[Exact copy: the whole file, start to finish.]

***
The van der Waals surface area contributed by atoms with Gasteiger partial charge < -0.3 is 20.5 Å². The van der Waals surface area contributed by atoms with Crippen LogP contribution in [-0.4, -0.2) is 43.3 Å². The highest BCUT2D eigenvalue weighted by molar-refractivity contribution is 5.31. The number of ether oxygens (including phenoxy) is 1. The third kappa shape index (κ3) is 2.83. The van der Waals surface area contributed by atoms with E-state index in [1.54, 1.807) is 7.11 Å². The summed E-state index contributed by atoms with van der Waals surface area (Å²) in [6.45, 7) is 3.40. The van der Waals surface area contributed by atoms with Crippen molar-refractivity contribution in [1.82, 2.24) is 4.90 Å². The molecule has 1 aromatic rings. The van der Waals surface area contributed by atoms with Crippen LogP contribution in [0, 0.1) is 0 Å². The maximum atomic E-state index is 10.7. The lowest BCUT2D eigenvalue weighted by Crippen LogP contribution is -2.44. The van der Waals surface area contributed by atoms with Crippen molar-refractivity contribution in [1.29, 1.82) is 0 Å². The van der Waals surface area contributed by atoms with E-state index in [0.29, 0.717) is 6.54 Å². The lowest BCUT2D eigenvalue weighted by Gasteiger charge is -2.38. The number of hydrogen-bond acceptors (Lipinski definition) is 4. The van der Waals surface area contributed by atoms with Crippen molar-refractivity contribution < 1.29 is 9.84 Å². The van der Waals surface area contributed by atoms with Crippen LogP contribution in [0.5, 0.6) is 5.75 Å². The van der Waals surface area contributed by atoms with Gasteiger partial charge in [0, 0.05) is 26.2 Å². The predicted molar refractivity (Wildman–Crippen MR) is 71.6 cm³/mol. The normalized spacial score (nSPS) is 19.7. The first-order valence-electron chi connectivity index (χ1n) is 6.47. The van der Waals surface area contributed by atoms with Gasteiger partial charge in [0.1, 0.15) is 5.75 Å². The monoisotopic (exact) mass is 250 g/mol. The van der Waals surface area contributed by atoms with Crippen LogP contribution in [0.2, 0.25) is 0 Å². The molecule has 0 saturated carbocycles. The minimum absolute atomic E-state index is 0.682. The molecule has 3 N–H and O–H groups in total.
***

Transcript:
The van der Waals surface area contributed by atoms with Gasteiger partial charge < -0.3 is 20.5 Å². The van der Waals surface area contributed by atoms with Crippen LogP contribution in [-0.4, -0.2) is 43.3 Å². The highest BCUT2D eigenvalue weighted by molar-refractivity contribution is 5.31. The number of ether oxygens (including phenoxy) is 1. The third kappa shape index (κ3) is 2.83. The van der Waals surface area contributed by atoms with E-state index in [1.54, 1.807) is 7.11 Å². The summed E-state index contributed by atoms with van der Waals surface area (Å²) in [6.45, 7) is 3.40. The van der Waals surface area contributed by atoms with Crippen molar-refractivity contribution in [1.82, 2.24) is 4.90 Å². The molecule has 1 aromatic rings. The van der Waals surface area contributed by atoms with Crippen LogP contribution in [0, 0.1) is 0 Å². The maximum atomic E-state index is 10.7. The lowest BCUT2D eigenvalue weighted by Crippen LogP contribution is -2.44. The van der Waals surface area contributed by atoms with Crippen molar-refractivity contribution in [1.29, 1.82) is 0 Å². The van der Waals surface area contributed by atoms with E-state index in [0.29, 0.717) is 6.54 Å². The lowest BCUT2D eigenvalue weighted by Gasteiger charge is -2.38. The number of hydrogen-bond acceptors (Lipinski definition) is 4. The van der Waals surface area contributed by atoms with Crippen molar-refractivity contribution < 1.29 is 9.84 Å². The van der Waals surface area contributed by atoms with Crippen LogP contribution in [0.5, 0.6) is 5.75 Å². The van der Waals surface area contributed by atoms with Gasteiger partial charge in [0, 0.05) is 26.2 Å². The predicted molar refractivity (Wildman–Crippen MR) is 71.6 cm³/mol. The normalized spacial score (nSPS) is 19.7. The first-order valence-electron chi connectivity index (χ1n) is 6.47. The van der Waals surface area contributed by atoms with Gasteiger partial charge in [0.1, 0.15) is 5.75 Å². The monoisotopic (exact) mass is 250 g/mol. The van der Waals surface area contributed by atoms with Crippen LogP contribution in [0.2, 0.25) is 0 Å². The molecule has 0 saturated carbocycles. The minimum absolute atomic E-state index is 0.682. The molecule has 3 N–H and O–H groups in total.